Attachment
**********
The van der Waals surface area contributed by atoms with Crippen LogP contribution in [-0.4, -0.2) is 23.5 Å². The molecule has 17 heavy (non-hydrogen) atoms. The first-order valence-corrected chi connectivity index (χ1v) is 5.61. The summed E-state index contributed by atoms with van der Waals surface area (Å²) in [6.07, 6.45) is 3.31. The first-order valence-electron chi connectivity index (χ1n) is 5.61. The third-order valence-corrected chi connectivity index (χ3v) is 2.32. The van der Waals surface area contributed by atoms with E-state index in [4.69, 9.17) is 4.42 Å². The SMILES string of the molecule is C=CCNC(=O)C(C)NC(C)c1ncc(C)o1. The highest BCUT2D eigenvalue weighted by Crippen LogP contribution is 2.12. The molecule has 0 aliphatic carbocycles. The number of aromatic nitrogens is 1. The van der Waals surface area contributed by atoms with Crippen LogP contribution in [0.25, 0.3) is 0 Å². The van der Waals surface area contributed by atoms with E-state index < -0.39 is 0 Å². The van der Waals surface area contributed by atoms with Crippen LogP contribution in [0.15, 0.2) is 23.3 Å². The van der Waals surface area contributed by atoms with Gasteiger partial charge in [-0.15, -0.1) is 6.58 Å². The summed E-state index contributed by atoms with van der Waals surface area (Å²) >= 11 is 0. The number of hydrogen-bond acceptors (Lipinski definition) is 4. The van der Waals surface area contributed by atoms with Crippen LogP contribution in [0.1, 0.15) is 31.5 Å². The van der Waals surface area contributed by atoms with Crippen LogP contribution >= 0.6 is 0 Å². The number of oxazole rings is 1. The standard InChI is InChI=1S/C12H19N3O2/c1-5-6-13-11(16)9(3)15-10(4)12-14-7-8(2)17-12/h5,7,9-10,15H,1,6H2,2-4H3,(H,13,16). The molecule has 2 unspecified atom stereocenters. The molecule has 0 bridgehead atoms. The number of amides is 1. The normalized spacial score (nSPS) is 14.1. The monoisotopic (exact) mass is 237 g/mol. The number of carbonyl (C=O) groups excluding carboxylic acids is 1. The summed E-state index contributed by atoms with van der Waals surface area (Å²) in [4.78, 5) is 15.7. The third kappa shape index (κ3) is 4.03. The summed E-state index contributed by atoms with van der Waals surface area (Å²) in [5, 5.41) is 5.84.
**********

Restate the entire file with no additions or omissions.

The van der Waals surface area contributed by atoms with Crippen LogP contribution in [-0.4, -0.2) is 23.5 Å². The molecule has 17 heavy (non-hydrogen) atoms. The first-order valence-corrected chi connectivity index (χ1v) is 5.61. The summed E-state index contributed by atoms with van der Waals surface area (Å²) in [6.07, 6.45) is 3.31. The first-order valence-electron chi connectivity index (χ1n) is 5.61. The third-order valence-corrected chi connectivity index (χ3v) is 2.32. The van der Waals surface area contributed by atoms with E-state index in [4.69, 9.17) is 4.42 Å². The SMILES string of the molecule is C=CCNC(=O)C(C)NC(C)c1ncc(C)o1. The highest BCUT2D eigenvalue weighted by Crippen LogP contribution is 2.12. The molecule has 0 aliphatic carbocycles. The number of aromatic nitrogens is 1. The van der Waals surface area contributed by atoms with Crippen LogP contribution in [0.25, 0.3) is 0 Å². The van der Waals surface area contributed by atoms with E-state index < -0.39 is 0 Å². The van der Waals surface area contributed by atoms with Crippen LogP contribution in [0.15, 0.2) is 23.3 Å². The van der Waals surface area contributed by atoms with Gasteiger partial charge in [-0.15, -0.1) is 6.58 Å². The summed E-state index contributed by atoms with van der Waals surface area (Å²) >= 11 is 0. The number of hydrogen-bond acceptors (Lipinski definition) is 4. The van der Waals surface area contributed by atoms with Crippen LogP contribution in [0.1, 0.15) is 31.5 Å². The van der Waals surface area contributed by atoms with Crippen LogP contribution >= 0.6 is 0 Å². The number of oxazole rings is 1. The standard InChI is InChI=1S/C12H19N3O2/c1-5-6-13-11(16)9(3)15-10(4)12-14-7-8(2)17-12/h5,7,9-10,15H,1,6H2,2-4H3,(H,13,16). The molecule has 2 unspecified atom stereocenters. The molecule has 0 bridgehead atoms. The number of amides is 1. The normalized spacial score (nSPS) is 14.1. The monoisotopic (exact) mass is 237 g/mol. The number of carbonyl (C=O) groups excluding carboxylic acids is 1. The summed E-state index contributed by atoms with van der Waals surface area (Å²) in [4.78, 5) is 15.7. The third kappa shape index (κ3) is 4.03. The summed E-state index contributed by atoms with van der Waals surface area (Å²) in [5, 5.41) is 5.84.